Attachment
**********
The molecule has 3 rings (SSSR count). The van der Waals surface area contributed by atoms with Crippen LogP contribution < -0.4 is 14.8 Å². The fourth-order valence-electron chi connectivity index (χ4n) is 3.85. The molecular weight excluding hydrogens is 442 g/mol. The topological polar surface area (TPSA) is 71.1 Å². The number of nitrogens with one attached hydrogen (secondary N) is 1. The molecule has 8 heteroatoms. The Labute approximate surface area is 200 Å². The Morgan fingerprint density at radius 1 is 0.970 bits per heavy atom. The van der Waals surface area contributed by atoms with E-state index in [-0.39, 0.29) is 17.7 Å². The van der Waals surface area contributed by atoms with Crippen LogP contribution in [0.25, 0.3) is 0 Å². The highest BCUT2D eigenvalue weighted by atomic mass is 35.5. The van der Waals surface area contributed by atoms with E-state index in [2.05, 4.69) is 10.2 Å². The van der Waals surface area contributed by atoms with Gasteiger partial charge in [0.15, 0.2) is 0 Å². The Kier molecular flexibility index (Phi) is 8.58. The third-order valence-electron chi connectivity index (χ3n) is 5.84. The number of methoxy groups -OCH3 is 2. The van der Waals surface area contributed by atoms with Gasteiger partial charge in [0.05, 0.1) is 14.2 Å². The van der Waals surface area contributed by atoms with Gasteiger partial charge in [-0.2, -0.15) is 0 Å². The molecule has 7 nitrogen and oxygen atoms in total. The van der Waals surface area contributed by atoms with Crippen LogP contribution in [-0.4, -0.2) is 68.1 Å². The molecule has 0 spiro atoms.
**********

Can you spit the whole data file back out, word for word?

The molecule has 3 rings (SSSR count). The van der Waals surface area contributed by atoms with Crippen LogP contribution < -0.4 is 14.8 Å². The fourth-order valence-electron chi connectivity index (χ4n) is 3.85. The molecular weight excluding hydrogens is 442 g/mol. The topological polar surface area (TPSA) is 71.1 Å². The number of nitrogens with one attached hydrogen (secondary N) is 1. The molecule has 8 heteroatoms. The Labute approximate surface area is 200 Å². The Morgan fingerprint density at radius 1 is 0.970 bits per heavy atom. The van der Waals surface area contributed by atoms with E-state index in [-0.39, 0.29) is 17.7 Å². The van der Waals surface area contributed by atoms with Crippen LogP contribution in [0.25, 0.3) is 0 Å². The highest BCUT2D eigenvalue weighted by atomic mass is 35.5. The van der Waals surface area contributed by atoms with E-state index in [2.05, 4.69) is 10.2 Å². The van der Waals surface area contributed by atoms with Gasteiger partial charge in [0.15, 0.2) is 0 Å². The Kier molecular flexibility index (Phi) is 8.58. The third-order valence-electron chi connectivity index (χ3n) is 5.84. The number of methoxy groups -OCH3 is 2. The van der Waals surface area contributed by atoms with Gasteiger partial charge in [0.05, 0.1) is 14.2 Å². The van der Waals surface area contributed by atoms with Gasteiger partial charge in [-0.2, -0.15) is 0 Å². The molecule has 7 nitrogen and oxygen atoms in total. The van der Waals surface area contributed by atoms with Crippen LogP contribution in [-0.4, -0.2) is 68.1 Å². The molecule has 0 spiro atoms.